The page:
Running 101 For Newbies - What You Need to Know
Running was the one thing I had always wanted to do and never thought I had the talent. I remember running a race at school when I was about 10 and finding myself so out of breath I couldn’t cross the finish line. That was perhaps one of the most embarrassing moments of my life. Then when I was 13, I had a coach who really encouraged running and I bought my first pair of running shoes. I ran cross country, but, still didn’t believe in myself enough to give running a real shot.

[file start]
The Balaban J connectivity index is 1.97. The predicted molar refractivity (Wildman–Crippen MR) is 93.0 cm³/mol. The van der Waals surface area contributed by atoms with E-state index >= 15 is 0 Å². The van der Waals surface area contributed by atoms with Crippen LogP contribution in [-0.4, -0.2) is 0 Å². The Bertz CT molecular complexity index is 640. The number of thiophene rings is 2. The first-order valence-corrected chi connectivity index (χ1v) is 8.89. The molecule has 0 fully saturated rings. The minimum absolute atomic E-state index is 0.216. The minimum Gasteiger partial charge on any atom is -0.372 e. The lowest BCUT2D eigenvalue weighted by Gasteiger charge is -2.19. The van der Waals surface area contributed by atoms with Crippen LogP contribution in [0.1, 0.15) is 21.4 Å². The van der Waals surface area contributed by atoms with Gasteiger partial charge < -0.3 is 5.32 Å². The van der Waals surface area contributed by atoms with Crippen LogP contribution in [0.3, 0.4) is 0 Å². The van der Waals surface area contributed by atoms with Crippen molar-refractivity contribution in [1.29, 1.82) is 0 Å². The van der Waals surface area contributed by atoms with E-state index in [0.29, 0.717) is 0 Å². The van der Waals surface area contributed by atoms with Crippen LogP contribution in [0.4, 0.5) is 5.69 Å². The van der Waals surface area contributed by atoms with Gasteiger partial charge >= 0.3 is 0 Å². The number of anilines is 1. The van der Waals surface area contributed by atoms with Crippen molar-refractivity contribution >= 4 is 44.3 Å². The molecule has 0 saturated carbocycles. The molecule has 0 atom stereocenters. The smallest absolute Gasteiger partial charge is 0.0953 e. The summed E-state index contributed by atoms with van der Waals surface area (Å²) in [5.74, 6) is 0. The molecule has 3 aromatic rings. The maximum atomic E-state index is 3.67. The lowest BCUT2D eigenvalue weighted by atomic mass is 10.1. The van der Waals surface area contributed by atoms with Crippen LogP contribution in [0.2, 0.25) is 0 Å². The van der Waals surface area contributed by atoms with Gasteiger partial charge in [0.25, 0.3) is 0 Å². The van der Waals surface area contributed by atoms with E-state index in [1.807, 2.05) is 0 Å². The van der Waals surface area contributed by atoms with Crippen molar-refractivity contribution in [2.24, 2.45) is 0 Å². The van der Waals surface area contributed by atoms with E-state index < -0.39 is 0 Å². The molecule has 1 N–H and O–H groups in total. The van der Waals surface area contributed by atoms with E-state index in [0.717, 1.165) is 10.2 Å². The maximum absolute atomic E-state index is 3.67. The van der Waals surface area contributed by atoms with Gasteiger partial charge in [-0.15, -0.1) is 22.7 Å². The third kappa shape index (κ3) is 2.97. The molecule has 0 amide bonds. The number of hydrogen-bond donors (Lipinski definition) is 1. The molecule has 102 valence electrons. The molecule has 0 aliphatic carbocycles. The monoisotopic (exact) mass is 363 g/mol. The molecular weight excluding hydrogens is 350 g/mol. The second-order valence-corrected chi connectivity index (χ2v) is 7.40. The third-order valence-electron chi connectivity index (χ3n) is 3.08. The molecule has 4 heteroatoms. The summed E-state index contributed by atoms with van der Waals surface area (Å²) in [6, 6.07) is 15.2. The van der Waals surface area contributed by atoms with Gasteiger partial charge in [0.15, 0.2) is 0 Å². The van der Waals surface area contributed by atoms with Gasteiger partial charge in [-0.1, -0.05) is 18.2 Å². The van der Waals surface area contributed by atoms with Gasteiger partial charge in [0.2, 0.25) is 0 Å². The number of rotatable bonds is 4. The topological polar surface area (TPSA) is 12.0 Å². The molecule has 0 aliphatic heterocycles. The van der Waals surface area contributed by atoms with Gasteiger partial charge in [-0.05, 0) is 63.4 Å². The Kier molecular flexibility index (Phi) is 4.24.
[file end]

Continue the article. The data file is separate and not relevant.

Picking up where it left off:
Fast forward 5 years and I became a runner, no coach this time, just the will to do it. I had trimmed down during high school, but, was still slightly overweight, and wanted to lose those last few pounds, and walking just took too long. I started out slowly, but, once I got my first taste of that runner’s high, I was like Forest Gump, “I just ran”. I was a bit like Forest Gump as a kid, too, with feet that weren’t quite straight. My inner ankles were always dinged up and in various stages of healing. My pediatrician told my mom not to worry because I would probably make a good runner one day. I guess he was right. My feet eventually straightened out. I think stretching helped. I worked up to about 5 to 6 miles a day 5 days a week and longer distances of 8 to 10 miles or so on weekend. I ran every day. In college a kinesiology professor told me the worst thing I could do was run sporadically. His advice was not to wait more than 36 hours in between runs or it would have a negative cardio effect. When I got hooked on running, I was hooked for life.